18 November 2006

My new bright toy


Soon after I bought my Olympus E-500 last December, I started searching for a light set-up for close-up photography, especially for outdoor use. For a while, I experimented with various combinations of LED lights attached on flexible arms to the camera body. But, they were either not bright enough or difficult to position properly. The built-in flash of the camera works fine up to a certain magnification after which the shadow of the lens is cast upon the subject. Also, flash light frequently creates harsh shadows.

Mini L Ring fits into the palm of your hand.

So when I saw this device in B&H Photo-Video's catalog about a week ago, I realized it was just what I had in mind. It arrived in yesterday's mail and I have been testing it since then.

Digi-Slave Mini L Ring Ultra contains 24 bright LED lights. It screws into the front of the lens. This model is for lenses with 52 mm threads. (There is another and more expensive model for cameras with larger threads.) A small dial is used to adjust the light intensity, although for most applications when the camera is hand-held, the highest intensity seems to be necessary to avoid using too slow a shutter speed.

Mini L Ring runs on either a 9V battery or a 9V DC wall transformer. The interesting thing was that the B&H catalog gave me the impression that a wall transformer was not supplied with this model and the instructions that came with the unit stated that a wall transformer was available for purchase from the company. Yet, there was one inside the box. The transformer is very useful if you, like me, do a lot of indoor macrophotography of specimens.

The light intensity of Mini L Ring is bright enough to be used as the sole light source in the absence of other lights. I especially tested for that, because I frequently go out at nite to photographs snails and slugs. The picture of the Anguispira fergusoni shell (diameter: 8.5 mm) below was taken with Mini L Ring in an otherwise dark room with a shutter speed of 1/80 s at f8 and at an ISO of 320. You will notice that there is an overexposed ring surrounding the shell in the middle. This is probably an unavoidable result of using a ring light relatively close to the subject. Once the picture is cropped, sharpened and its contrast increased slightly, however, it looks fine and evenly illuminated (second picture).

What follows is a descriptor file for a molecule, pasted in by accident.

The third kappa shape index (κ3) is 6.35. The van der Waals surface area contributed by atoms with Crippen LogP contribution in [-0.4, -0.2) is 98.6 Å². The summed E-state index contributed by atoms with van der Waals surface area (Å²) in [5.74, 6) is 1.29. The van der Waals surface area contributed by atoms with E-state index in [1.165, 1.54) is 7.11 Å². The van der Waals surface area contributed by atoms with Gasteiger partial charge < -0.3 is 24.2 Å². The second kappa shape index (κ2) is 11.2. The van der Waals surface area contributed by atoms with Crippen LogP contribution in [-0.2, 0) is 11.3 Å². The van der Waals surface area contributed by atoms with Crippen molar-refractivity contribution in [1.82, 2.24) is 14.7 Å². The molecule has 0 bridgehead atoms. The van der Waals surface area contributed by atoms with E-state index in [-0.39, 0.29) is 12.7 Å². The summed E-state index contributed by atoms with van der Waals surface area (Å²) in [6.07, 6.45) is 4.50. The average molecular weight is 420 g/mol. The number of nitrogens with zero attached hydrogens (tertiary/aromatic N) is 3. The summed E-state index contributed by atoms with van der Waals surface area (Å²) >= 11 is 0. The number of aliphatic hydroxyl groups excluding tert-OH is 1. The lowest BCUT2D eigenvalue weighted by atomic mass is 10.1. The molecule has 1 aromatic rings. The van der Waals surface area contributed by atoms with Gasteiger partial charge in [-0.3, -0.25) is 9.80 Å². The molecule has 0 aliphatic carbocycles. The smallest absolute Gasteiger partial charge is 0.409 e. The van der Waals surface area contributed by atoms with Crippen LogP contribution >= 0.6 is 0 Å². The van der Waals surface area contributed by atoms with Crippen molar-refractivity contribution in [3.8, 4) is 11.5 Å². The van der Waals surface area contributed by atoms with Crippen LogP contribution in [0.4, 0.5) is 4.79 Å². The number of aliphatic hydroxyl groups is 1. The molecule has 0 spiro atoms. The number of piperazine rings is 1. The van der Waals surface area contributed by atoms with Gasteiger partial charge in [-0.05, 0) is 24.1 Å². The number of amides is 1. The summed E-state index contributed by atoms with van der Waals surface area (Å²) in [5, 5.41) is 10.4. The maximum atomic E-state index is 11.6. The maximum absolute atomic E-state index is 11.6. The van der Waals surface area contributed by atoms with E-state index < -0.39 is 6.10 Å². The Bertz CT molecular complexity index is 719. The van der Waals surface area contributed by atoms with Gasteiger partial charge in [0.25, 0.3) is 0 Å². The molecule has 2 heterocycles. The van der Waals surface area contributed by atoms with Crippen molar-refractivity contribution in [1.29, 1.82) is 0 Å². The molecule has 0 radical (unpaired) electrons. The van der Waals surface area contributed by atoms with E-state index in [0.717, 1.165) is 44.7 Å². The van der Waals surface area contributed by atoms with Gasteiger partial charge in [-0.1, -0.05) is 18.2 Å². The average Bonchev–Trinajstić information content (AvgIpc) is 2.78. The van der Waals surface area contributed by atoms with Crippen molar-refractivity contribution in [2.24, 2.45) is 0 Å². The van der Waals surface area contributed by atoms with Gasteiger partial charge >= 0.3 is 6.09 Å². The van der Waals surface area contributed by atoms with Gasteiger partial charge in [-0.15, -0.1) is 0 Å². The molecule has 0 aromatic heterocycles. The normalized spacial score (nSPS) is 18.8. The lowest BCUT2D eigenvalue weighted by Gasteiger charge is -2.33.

The biggest problem in using LED lights for photography is that they tend to cast a bluish hue. My camera's auto white balance setting cannot correct for that. I did a series of test shots while manually changing the color temperature setting of my E-500. I determined that the most correct color hues are obtained when the color temperature is set at about 9000 K. That was the color temperature setting I used for the shot of Anguispira fergusoni and made no subsequent color corrections. Outdoors, however, depending on the intensity of sunlight, a lower color temperature setting may be necessary (see the pictures below).

The part of the unit that sticks out in front of the lens is 27.8 mm thick, but it still leaves room to approach the subject close enough to establish focus at the highest (1:1) magnification of my Zuiko Digital 35 mm macro lens. I photographed the lens cap at 1:1 magnification (camera was handheld at 1/60 s, f6.3, ISO 400). The uneveness of the light intensity is more obvious (it gets brighter towards the edges), but I think the result would be acceptable for most purposes.